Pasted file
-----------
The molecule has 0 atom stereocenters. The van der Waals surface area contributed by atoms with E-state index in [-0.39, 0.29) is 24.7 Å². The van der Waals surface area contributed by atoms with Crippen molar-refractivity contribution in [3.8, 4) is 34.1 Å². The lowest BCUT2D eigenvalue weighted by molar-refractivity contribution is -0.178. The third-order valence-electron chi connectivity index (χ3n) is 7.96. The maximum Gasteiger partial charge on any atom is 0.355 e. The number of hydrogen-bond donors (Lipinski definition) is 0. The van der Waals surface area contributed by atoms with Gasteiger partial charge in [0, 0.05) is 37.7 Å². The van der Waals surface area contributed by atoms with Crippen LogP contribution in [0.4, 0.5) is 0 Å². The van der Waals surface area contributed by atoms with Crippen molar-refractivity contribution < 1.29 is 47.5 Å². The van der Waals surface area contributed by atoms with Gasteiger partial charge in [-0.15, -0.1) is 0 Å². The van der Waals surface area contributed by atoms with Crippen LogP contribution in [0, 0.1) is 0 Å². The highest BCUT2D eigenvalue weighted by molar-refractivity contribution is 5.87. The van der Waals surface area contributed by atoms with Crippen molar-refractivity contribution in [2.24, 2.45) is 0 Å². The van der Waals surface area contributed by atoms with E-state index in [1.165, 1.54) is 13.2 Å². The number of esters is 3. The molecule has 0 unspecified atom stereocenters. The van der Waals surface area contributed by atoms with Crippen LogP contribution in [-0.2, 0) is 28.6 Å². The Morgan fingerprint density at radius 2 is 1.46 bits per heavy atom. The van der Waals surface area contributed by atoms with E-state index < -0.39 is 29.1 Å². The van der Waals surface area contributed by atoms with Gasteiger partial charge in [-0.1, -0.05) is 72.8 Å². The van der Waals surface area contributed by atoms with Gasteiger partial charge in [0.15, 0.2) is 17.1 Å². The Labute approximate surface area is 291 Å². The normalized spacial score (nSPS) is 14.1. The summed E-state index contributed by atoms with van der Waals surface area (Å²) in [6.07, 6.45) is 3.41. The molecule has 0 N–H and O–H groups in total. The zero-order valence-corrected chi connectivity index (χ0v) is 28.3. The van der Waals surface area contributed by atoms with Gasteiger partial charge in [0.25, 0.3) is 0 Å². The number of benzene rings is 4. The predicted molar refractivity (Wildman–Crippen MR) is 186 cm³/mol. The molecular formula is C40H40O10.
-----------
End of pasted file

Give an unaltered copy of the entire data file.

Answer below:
The molecule has 0 atom stereocenters. The van der Waals surface area contributed by atoms with E-state index in [-0.39, 0.29) is 24.7 Å². The van der Waals surface area contributed by atoms with Crippen molar-refractivity contribution in [3.8, 4) is 34.1 Å². The lowest BCUT2D eigenvalue weighted by molar-refractivity contribution is -0.178. The third-order valence-electron chi connectivity index (χ3n) is 7.96. The maximum Gasteiger partial charge on any atom is 0.355 e. The number of hydrogen-bond donors (Lipinski definition) is 0. The van der Waals surface area contributed by atoms with Gasteiger partial charge in [0, 0.05) is 37.7 Å². The van der Waals surface area contributed by atoms with Crippen LogP contribution in [0.4, 0.5) is 0 Å². The van der Waals surface area contributed by atoms with Crippen molar-refractivity contribution < 1.29 is 47.5 Å². The van der Waals surface area contributed by atoms with Gasteiger partial charge in [-0.15, -0.1) is 0 Å². The van der Waals surface area contributed by atoms with Crippen LogP contribution in [0, 0.1) is 0 Å². The highest BCUT2D eigenvalue weighted by molar-refractivity contribution is 5.87. The van der Waals surface area contributed by atoms with Crippen molar-refractivity contribution in [2.24, 2.45) is 0 Å². The van der Waals surface area contributed by atoms with E-state index in [1.165, 1.54) is 13.2 Å². The number of esters is 3. The molecule has 0 unspecified atom stereocenters. The van der Waals surface area contributed by atoms with Crippen LogP contribution in [-0.2, 0) is 28.6 Å². The Morgan fingerprint density at radius 2 is 1.46 bits per heavy atom. The van der Waals surface area contributed by atoms with E-state index < -0.39 is 29.1 Å². The van der Waals surface area contributed by atoms with Gasteiger partial charge in [-0.1, -0.05) is 72.8 Å². The van der Waals surface area contributed by atoms with Gasteiger partial charge in [0.15, 0.2) is 17.1 Å². The Labute approximate surface area is 291 Å². The normalized spacial score (nSPS) is 14.1. The summed E-state index contributed by atoms with van der Waals surface area (Å²) in [6.07, 6.45) is 3.41. The molecule has 0 N–H and O–H groups in total. The zero-order valence-corrected chi connectivity index (χ0v) is 28.3. The van der Waals surface area contributed by atoms with Gasteiger partial charge in [0.25, 0.3) is 0 Å². The number of benzene rings is 4. The predicted molar refractivity (Wildman–Crippen MR) is 186 cm³/mol. The molecular formula is C40H40O10.